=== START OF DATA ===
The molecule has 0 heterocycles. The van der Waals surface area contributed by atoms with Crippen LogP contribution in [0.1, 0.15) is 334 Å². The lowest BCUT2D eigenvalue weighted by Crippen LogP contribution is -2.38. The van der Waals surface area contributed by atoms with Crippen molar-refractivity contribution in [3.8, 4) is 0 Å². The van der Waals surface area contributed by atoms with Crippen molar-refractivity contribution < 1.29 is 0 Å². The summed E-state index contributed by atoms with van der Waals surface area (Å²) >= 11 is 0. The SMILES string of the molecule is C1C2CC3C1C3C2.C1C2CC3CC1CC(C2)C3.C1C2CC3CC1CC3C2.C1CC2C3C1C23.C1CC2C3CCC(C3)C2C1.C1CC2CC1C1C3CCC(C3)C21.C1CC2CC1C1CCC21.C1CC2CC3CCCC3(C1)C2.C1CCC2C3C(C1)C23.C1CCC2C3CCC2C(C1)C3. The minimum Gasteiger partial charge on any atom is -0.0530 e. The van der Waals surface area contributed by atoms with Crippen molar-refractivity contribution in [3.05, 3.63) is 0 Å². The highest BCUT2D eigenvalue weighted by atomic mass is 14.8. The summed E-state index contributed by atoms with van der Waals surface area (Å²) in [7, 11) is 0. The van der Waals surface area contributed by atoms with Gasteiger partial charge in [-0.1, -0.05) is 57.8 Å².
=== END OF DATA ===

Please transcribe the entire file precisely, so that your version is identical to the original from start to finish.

The molecule has 0 heterocycles. The van der Waals surface area contributed by atoms with Crippen LogP contribution in [0.1, 0.15) is 334 Å². The lowest BCUT2D eigenvalue weighted by Crippen LogP contribution is -2.38. The van der Waals surface area contributed by atoms with Crippen molar-refractivity contribution in [3.8, 4) is 0 Å². The van der Waals surface area contributed by atoms with Crippen molar-refractivity contribution < 1.29 is 0 Å². The summed E-state index contributed by atoms with van der Waals surface area (Å²) >= 11 is 0. The SMILES string of the molecule is C1C2CC3C1C3C2.C1C2CC3CC1CC(C2)C3.C1C2CC3CC1CC3C2.C1CC2C3C1C23.C1CC2C3CCC(C3)C2C1.C1CC2CC1C1C3CCC(C3)C21.C1CC2CC1C1CCC21.C1CC2CC3CCCC3(C1)C2.C1CCC2C3C(C1)C23.C1CCC2C3CCC2C(C1)C3. The minimum Gasteiger partial charge on any atom is -0.0530 e. The van der Waals surface area contributed by atoms with Crippen molar-refractivity contribution in [3.05, 3.63) is 0 Å². The highest BCUT2D eigenvalue weighted by atomic mass is 14.8. The summed E-state index contributed by atoms with van der Waals surface area (Å²) in [7, 11) is 0. The van der Waals surface area contributed by atoms with Gasteiger partial charge in [-0.1, -0.05) is 57.8 Å².